Media application basics

Media application basics

Appears in: Media

Much media work requires changing characteristics of media files, such as bitrate or resolution. Finding a straightforward way to get started can be bewildering and intimidating. On this page, I provide an onramp into that world.

You'll notice in what follows that the word 'resolution' doesn't appear. What the two applications output are just the dimensions, the numbers themselves. That's because resolution is just an informal shorthand for the dimensions of a video. In every case that follows, I talk about specific numbers.

This page describes the basic usage for two common command-line media utilities: Shaka Packager and FFmpeg. Why cover two applications? While both are powerful and useful by themselves, neither does everything needed to prepare media for the web. I've also created a cheat sheet showing common operations with those applications.

These aren't the only options available for many file manipulation tasks. But they are two of the most common and powerful. Other options include the GUI applications Miro, HandBrake, and VLC. There are also online encoding/transcoding services such as Zencoder and Amazon Elastic Encoder.

Shaka Packager #

Shaka Packager is a free media packaging SDK. If you were using a media player on your site, Shaka Packager is what you would use to prepare the files. It supports conversion for the two most common video streaming protocols: Dynamic Adaptive Streaming over HTTP (DASH) or HTTP Live Streaming (HLS). Shaka Packager supports key security features: common encryption and Widevine digital rights management (DRM). It can also handle live video, and video-on-demand. Those concepts are beyond the scope of this article.

Despite what it says on the package, this utility is for more than C++ developers. You can use it as both a library for building media software and as a command-line utility for preparing media files for playback. It's the latter capacity that's useful for us here. In fact, for web media creators, Shaka Packager is the only way to do some tasks without spending money on expensive commercial applications.

Here's the basic pattern for a Shaka Packager command:

packager stream_descriptor [stream_descriptor-2 [stream_descriptor-n]] [flags]

This isn't quite what you get if you type packager -help. This is how I think of it, and this reflects the examples in the Shaka Packager documentation. Note that there are multiple stream_descriptor items in the pattern. Though I don't show it, you could manipulate the video and audio streams of a file directly.

Compare this basic pattern with a simple use that displays file characteristics. In the example, I've lined up equivalent parts.

packager stream_descriptor [stream_descriptor-n] [flags]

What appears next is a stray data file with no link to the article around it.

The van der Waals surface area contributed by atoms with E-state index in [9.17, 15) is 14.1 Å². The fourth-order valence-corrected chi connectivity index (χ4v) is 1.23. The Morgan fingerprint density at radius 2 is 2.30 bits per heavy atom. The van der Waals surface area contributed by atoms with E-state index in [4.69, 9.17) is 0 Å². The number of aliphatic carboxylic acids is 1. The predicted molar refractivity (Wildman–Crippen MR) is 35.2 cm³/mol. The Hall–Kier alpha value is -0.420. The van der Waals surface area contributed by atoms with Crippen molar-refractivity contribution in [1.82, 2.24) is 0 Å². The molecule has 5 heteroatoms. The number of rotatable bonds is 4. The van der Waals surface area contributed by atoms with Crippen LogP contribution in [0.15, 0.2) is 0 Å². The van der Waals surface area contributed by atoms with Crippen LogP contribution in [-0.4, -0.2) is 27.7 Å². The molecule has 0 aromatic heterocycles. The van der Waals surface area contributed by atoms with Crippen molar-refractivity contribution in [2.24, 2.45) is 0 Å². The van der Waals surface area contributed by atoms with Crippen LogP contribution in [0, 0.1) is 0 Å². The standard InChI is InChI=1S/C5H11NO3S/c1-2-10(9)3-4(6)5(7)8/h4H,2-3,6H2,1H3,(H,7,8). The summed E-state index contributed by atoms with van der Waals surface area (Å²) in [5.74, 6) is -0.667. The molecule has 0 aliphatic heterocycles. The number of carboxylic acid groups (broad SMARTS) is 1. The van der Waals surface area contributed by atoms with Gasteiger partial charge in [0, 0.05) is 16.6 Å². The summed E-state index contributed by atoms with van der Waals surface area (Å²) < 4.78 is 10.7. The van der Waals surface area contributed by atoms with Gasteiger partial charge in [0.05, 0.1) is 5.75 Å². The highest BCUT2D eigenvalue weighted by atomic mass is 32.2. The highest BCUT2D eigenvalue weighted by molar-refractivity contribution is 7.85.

packager input=glocken.mp4 --dump_stream_info

The command outputs this:

[0416/] Demuxer::Run() on file 'glocken.mp4'.
[0416/] Initialize Demuxer for file 'glocken.mp4'.

File "glocken.mp4":
Found 2 stream(s).
Stream [0] type: Video
codec_string: avc1.640028
time_scale: 30000
duration: 300300 (10.0 seconds)
is_encrypted: false
codec: H264
width: 1920
height: 1080
pixel_aspect_ratio: 1:1
trick_play_factor: 0
nalu_length_size: 4

Stream [1] type: Audio
codec_string: mp4a.40.2
time_scale: 48000
duration: 481280 (10.0 seconds)
is_encrypted: false
codec: AAC
sample_bits: 16
num_channels: 2
sampling_frequency: 48000
language: eng
seek_preroll_ns: 20833

Packaging completed successfully.

Look for the characteristics discussed in Media file basics and notice a few things. The height and width are correct for full HD, and the audio and video codecs are among the preferred codecs for their container types, AAC for audio and H264 for video. Notice also that streams are identified with numbers. These are useful for operations that manipulate the audio and video separately.

Notice that the output above doesn't show the bitrate. Despite what's missing, this output is easier to read, so I use it whenever I can. When I need information that Shaka Packager can't get, such as the bitrate, I use FFmpeg.

FFmpeg #

FFmpeg is also a free application for recording, converting, and streaming media files. Its capabilities aren't better or worse than Shaka Packager's. They're just different.

The basic pattern for an FFmpeg command looks like this:

ffmpeg [GeneralOptions] [InputFileOptions] -i input [OutputFileOptions] output

Like Shaka Packager this application can handle multiple streams. Some of its options are used in multiple locations and have different effects on file output depending on where they are in the command. Be aware of this as you look at FFmpeg questions on Stack Overflow and similar sites.

I'll again compare the basic pattern to the example for displaying file characteristics.

    ffmpeg [GeneralOptions] [InputFileOptions] -i input        [OutputFileOptions] output

ffmpeg -i glocken.mp4

In addition to the information I requested, this also prints an error message as shown in the example below. That's because this is technically an incorrect usage of FFmpeg. I use it because it displays information I care about.

Input #0, mov,mp4,m4a,3gp,3g2,mj2, from 'glocken.mp4':
major_brand : isom
minor_version : 512
compatible_brands: isomiso2avc1mp41
encoder : Lavf58.17.100
Duration: 00:01:47.53, start: 0.000000, bitrate: 10715 kb/s
Stream #0:0(eng): Video: h264 (High) (avc1 / 0x31637661), yuvj420p(pc), 1920x1080, 10579 kb/s, 29.97 fps, 29.97 tbr, 30k tbn, 59.94 tbc (default)
handler_name : VideoHandler
Stream #0:1(eng): Audio: aac (LC) (mp4a / 0x6134706D), 48000 Hz, stereo, fltp, 128 kb/s (default)
handler_name : SoundHandler
At least one output file must be specified

Now that you've tried your hand at using Shaka and FFmpeg, it's time to Prepare media files for the web.

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